This is the third article in a four-part series, and it describes the side effects of radiation therapy. The other articles in this series provide an overview of radiation therapy, including the various types; explain what to expect when receiving radiation therapy; and answer frequently asked questions.
Although it is an effective treatment for many types of cancer, radiation therapy, like other cancer treatments, may cause side effects. These side effects vary from person to person and with the type and location of cancer, the treatment dose, and the person's health.
Side effects associated with radiation therapy occur because the high doses of radiation used to destroy cancer cells can also damage healthy cells and tissues located near the treatment area. However, major improvements in radiation technology have made it more precise, leading to fewer side effects.
For some people, radiation therapy causes few or no side effects. For others, the side effects are more severe. The reactions often begin during the second or third week of treatment and may last for several weeks after the final radiation treatment has been given. Your health care team will work with you to ease or prevent many of these side effects. This approach is called palliative or supportive care and is an important part of cancer treatment.
Common side effects of radiation therapy
Many people who receive radiation therapy experience skin problems, such as dryness, itching, blistering, or peeling. These issues usually resolve a few weeks after treatment has finished. If skin damage from radiation treatment becomes a serious problem, the doctor may change the dose or schedule of treatments.
Another common side effect is fatigue (a persistent sense of tiredness or exhaustion). Fatigue associated with cancer treatment is different from fatigue from lack of sleep; it is a feeling of exhaustion that does not improve with rest. Your level of fatigue may depend on whether you are undergoing other treatments, such as chemotherapy. Learn more about fatigue and how to cope with it.
Although most side effects go away after radiation therapy has finished, some long-term side effects may occur months or even years after treatment ends. These late effects may include developing a second cancer. However, the risk of developing a second cancer because of radiation therapy is low, and this risk is generally outweighed by the benefit of treating the primary, existing cancer.
Site-specific side effects
In addition to the general side effects described above, some side effects of radiation therapy depend on where the radiation is given.
Head and neck. Side effects of radiation therapy to the head and neck may include dry mouth, difficulty swallowing, mouth and gum sores, stiffness in the jaw, nausea, and a type of swelling called lymphedema. In addition, tooth decay may occur. Before beginning radiation therapy for any head and neck cancer, visit an oncologic dentist (a dentist experienced in treating people with head and neck cancer). This dentist may prescribe a special fluoride treatment to help prevent tooth decay and may recommend removing already decayed teeth before beginning treatment to help prevent osteoradionecrosis (jaw disease). Learn more about dental health during cancer treatment.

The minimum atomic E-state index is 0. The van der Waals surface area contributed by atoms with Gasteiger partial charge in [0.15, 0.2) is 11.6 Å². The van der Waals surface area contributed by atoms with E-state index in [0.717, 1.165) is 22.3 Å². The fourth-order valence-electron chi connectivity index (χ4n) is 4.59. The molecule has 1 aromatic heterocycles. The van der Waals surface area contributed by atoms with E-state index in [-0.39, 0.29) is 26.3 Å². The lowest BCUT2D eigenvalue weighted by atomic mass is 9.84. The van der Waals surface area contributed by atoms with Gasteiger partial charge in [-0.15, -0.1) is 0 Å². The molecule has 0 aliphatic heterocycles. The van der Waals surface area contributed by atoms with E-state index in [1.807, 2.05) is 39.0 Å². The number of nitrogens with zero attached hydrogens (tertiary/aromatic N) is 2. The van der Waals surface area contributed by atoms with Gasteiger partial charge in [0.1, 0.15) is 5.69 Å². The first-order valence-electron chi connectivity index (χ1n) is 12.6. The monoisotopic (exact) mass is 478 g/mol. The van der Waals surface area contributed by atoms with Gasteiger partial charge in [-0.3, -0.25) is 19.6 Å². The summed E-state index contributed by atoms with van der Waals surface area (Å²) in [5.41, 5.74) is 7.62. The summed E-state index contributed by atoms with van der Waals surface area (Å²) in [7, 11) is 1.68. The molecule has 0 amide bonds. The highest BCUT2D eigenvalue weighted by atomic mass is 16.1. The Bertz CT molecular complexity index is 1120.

Chest. Side effects from radiation therapy to the chest may include difficulty swallowing, shortness of breath, breast or nipple soreness, and shoulder stiffness. Some people may develop a cough, fever, and fullness of the chest that is diagnosed as radiation pneumonitis, an inflammation of the lung occurring between two weeks and six months after radiation therapy. If left untreated, radiation pneumonitis can cause radiation fibrosis (permanent scarring of the lungs from radiation), which can lead to more serious heart and lung problems. Fortunately, the dose of radiation associated with fibrosis is well known, and the radiation oncologist accounts for this in the planning process to minimize the risk of fibrosis.
Stomach and abdomen. Side effects from radiation therapy to the stomach and abdomen may include nausea, vomiting, or diarrhea. These symptoms will likely disappear when treatment is completed. Your doctor can prescribe medications for these side effects, and making changes to your diet may also reduce your discomfort.
Pelvis. Side effects from radiation to the pelvic area may include diarrhea, rectal bleeding, incontinence, bladder irritation, and sexual problems in both men and women. For instance, radiation to the prostate can result in impotence (the inability to maintain an erection).
Radiation therapy to the pelvis can also affect the reproductive system. Some women receiving high doses of radiation therapy may stop menstruating and experience symptoms of menopause, such as vaginal itching, burning, and dryness. Permanent infertility (the inability to conceive a child or maintain a pregnancy) can occur, but generally only if both ovaries receive radiation. Men receiving radiation therapy to the testes or to nearby organs, such as the prostate, will have lowered sperm counts and reduced sperm activity, which affects fertility (the ability to father a child). Learn more about the effects of cancer treatment on fertility.
Everyone’s experience with cancer treatment is different, so you should talk with your doctor or nurse about which side effects you may or may not develop before treatment begins. It is also important to continue communicating with your health care team throughout your treatment schedule. Although there are many options for managing side effects, the doctors and nurses need to know you are experiencing them in order to help you feel better.